Now, let’s take it down a notch. The grain overload situation is extreme but is occurring in the average horse on a daily basis on a much lower level. Many horse owners in the competitive world are feeding a lot of grain, often beyond the normal level of carbohydrates than the GI tract can handle. So, on a low level, you may have this ‘leaky gut’ syndrome, dysbiosis, and even LPS leakage on a daily basis. This then triggers ongoing inflammation in that horse and may actually be one primary reason as to why you may struggle to find solutions for that lameness or health issue.
Aside from generalized inflammation and LPS leakage, the dysbiosis also leads to digestive concerns which means that the nutrients in the diet may not be absorbed as well as you’d like. Many see a perceived nutrient deficiency in their horse and feel the need to supplement specifics, such as vitamin E, selenium, magnesium, or even b-vitamins, but this may not be the solution. You may be dumping synthetics into a leaky container that is not capable of using them. In fact, in many cases, the over-use of synthetic nutrients may actually further contribute to the problem.
Stress and Influence on Dysbiosis in the Horse
Stress is a major problem for the horse, just as it is in humans. Stress can be mental or physical. The stress of trailering, training, and competition can be both mental and physical. The stress of recovering from a tendon, joint, or hoof problem can also be physical and mental. Pain creates stress and stress creates pain, so they are in the same category. Either way you cut it or dice it, stress is present in almost every horse. Even in that horse that is out on 10 acres with not a care in the world. In their case, too much grass exposure is like a kid in a candy store. The lush pastures lead to excessive carbohydrate intake in a short period, but also lead to less activity due to not needing to move much to eat. It all creates stress on the body to some degree.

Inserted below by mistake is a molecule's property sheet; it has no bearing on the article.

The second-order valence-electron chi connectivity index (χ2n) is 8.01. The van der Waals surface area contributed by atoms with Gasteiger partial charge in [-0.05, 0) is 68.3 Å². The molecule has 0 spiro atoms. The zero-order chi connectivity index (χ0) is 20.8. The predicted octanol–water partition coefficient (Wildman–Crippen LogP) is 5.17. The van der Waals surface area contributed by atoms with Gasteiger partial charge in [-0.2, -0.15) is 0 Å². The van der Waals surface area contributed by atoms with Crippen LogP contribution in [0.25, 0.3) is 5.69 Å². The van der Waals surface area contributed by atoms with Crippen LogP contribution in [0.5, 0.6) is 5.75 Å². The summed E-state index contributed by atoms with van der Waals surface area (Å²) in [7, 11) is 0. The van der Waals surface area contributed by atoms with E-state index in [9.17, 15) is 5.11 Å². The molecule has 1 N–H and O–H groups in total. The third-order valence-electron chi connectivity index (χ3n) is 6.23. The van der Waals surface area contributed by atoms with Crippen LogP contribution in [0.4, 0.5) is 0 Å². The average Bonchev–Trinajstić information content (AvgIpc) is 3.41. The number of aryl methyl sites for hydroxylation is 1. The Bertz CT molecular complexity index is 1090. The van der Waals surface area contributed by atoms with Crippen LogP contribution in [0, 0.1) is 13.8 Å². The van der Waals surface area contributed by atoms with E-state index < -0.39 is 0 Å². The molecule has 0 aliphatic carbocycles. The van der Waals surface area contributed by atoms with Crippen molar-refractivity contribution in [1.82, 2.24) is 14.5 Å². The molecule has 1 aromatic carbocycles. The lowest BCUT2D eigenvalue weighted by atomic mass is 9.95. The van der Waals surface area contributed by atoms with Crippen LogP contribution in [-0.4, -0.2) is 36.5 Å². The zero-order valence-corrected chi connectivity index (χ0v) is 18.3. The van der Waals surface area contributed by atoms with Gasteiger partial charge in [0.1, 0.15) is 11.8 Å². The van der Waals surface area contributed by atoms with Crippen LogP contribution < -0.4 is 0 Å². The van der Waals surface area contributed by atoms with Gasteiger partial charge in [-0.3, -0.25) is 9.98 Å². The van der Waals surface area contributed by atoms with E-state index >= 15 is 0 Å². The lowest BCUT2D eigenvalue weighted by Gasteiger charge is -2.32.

The stress response is vast in the body leading to alterations of the gastrointestinal tract, mental health, and even the immune response. This is not a hard concept to wrap our heads around. Think of the last time you were really anxious or angry about something. Likely, you felt it in your belly to a degree by cramping, gas, bloating, ulcers, loss of appetite, or even diarrhea. That’s the ‘gut-brain’ axis at work. The neural connections of the brain and central nervous system alter the function of the enteric or ‘gut’ nervous system. Alter it even for a short period of time and you can create dysbiosis. Short term conditions often rectify and rebalance after a minimal period of time once the original stressor is resolved. However, the longer that stress response, the more damage not just in the GI tract, but the entire body.
The biggest impact on the GI tract is through the stress response altering motility or movement of the intestines. This is the transit time and is the time it takes for food to pass from one end to another in the GI tract. When the horse is stressed or you are stressed, this transit time can be altered. Sped up in cases of diarrhea, reduced in cases of constipation. As the transit time is altered, bacterial populations are also altered due to change in environment and also increased or reduced exposure to food stuff. As bacterial populations shift, more fermentation may take place, creating more gas. Populations can further shift to where diarrhea is present with increased transit times. Reduced transit times in the horse can be seen physically in the appearance of the feces as well. Hard, crumbly fecal balls are a sign of low level dehydration, which can be due to diet or slowed fecal transit time resulting in increased absorption of fluids. In some cases, the fecal balls may have a shine to them, which is actually mucous accumulation. This again is a result of a slowed fecal transit time.
Genetics and Influence on Dysbiosis in the Horse